Or, in terms of cooperation with the U.S., perhaps less. As The Washington Post reports today, the intransigent interior minister, Prince Nayef, greeted the dispatch of 20 FBI officials to the kingdom by deriding U.S. counterterrorism proficiency to Le Figaro.

More to come soon from our conversation on the future of al-Qaeda, U.S. counterterrorism, and Imperial Hubris.

At the risk of

At the risk of shameless self-promotion, let me recommend a very special issue of The New Republic. As you can see on the left-hand side of the page, TNR has put together a series of reflections by (mostly) liberal hawks about their support for the Iraq war. It's not just an attempt to answer the question "Were We Wrong?" though the pieces certainly grapple with it. It's an attempt to understand what the Iraq war and postwar mean for the idea that U.S. national security is tethered to the promotion of American values, particularly after 9/11--the idea that gives the phrase "liberal hawk" a meaning beyond merely denoting a liberal who happens to favor a particular intervention. There's a lot contained in the issue's 12 essays, and even when certain pieces come to similar conclusions, they often do so for different reasons, so there's a lot I think you'll find worth considering--no matter where you stood on the war, and why. I hope you'll check it out.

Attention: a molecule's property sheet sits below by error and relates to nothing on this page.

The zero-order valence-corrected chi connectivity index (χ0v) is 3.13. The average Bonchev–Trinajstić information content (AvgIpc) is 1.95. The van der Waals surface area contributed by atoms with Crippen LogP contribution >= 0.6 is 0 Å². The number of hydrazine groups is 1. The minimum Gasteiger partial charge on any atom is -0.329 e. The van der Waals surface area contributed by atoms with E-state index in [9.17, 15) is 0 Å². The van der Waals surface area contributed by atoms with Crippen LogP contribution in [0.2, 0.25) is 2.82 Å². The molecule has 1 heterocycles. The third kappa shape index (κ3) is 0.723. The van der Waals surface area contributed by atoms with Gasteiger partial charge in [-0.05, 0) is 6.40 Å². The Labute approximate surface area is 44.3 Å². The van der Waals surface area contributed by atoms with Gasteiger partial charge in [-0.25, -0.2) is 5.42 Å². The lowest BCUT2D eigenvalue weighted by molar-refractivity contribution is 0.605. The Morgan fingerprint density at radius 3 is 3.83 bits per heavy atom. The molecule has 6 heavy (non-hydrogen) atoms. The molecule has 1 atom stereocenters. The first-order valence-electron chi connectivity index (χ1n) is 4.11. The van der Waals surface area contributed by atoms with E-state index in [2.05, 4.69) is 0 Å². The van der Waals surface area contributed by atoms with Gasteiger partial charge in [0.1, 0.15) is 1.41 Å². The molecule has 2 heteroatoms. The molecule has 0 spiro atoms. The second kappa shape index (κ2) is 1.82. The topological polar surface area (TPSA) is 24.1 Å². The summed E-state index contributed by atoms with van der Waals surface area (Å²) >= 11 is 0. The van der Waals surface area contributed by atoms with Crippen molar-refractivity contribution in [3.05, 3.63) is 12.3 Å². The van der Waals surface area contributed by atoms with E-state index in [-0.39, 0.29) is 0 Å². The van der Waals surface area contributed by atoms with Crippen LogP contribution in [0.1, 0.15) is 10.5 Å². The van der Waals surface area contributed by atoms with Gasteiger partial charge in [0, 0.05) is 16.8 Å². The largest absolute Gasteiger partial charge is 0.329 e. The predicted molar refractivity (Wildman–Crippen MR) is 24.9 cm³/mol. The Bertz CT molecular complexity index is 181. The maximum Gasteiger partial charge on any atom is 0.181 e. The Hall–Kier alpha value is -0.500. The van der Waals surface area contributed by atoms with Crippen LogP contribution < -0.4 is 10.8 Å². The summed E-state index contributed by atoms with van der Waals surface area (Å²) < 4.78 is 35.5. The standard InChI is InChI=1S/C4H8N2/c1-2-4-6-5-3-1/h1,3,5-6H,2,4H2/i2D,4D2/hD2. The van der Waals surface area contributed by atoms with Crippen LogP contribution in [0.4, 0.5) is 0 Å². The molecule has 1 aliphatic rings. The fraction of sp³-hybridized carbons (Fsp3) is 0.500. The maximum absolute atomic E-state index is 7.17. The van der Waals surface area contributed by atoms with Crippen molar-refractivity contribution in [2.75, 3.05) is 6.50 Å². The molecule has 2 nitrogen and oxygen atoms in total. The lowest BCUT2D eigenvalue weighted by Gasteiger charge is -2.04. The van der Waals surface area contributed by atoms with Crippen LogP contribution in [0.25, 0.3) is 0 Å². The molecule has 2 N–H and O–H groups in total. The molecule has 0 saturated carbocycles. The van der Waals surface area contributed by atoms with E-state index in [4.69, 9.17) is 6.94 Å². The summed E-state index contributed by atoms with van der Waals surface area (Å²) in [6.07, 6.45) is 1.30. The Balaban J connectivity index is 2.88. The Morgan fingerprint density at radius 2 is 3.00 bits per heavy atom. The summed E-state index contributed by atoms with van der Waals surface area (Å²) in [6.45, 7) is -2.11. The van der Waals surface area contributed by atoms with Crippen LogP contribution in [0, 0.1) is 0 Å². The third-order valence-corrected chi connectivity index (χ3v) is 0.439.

What did the 911

What did the 9/11 Commission actually say about Iraq-al Qaeda connections? And what did the Bush administration actually say about them? An e-mail sent out from the White House Office of Public Liaison titled, "TALKING POINTS: 9-11 Commission Staff Report Confirmes Administration's Views of al-Qaeda/Iraq Ties" claims:

<$NoAd$>A 9-11 Commission staff report supports the Bush Administration's longstanding conclusion that there was no evidence of "collaboration" between al-Qaeda on the 9-11 attacks against the United States. The Administration has never suggested that Iraq "collaborated" or "cooperated" with al-Qaeda to carry out the 9-11 attacks.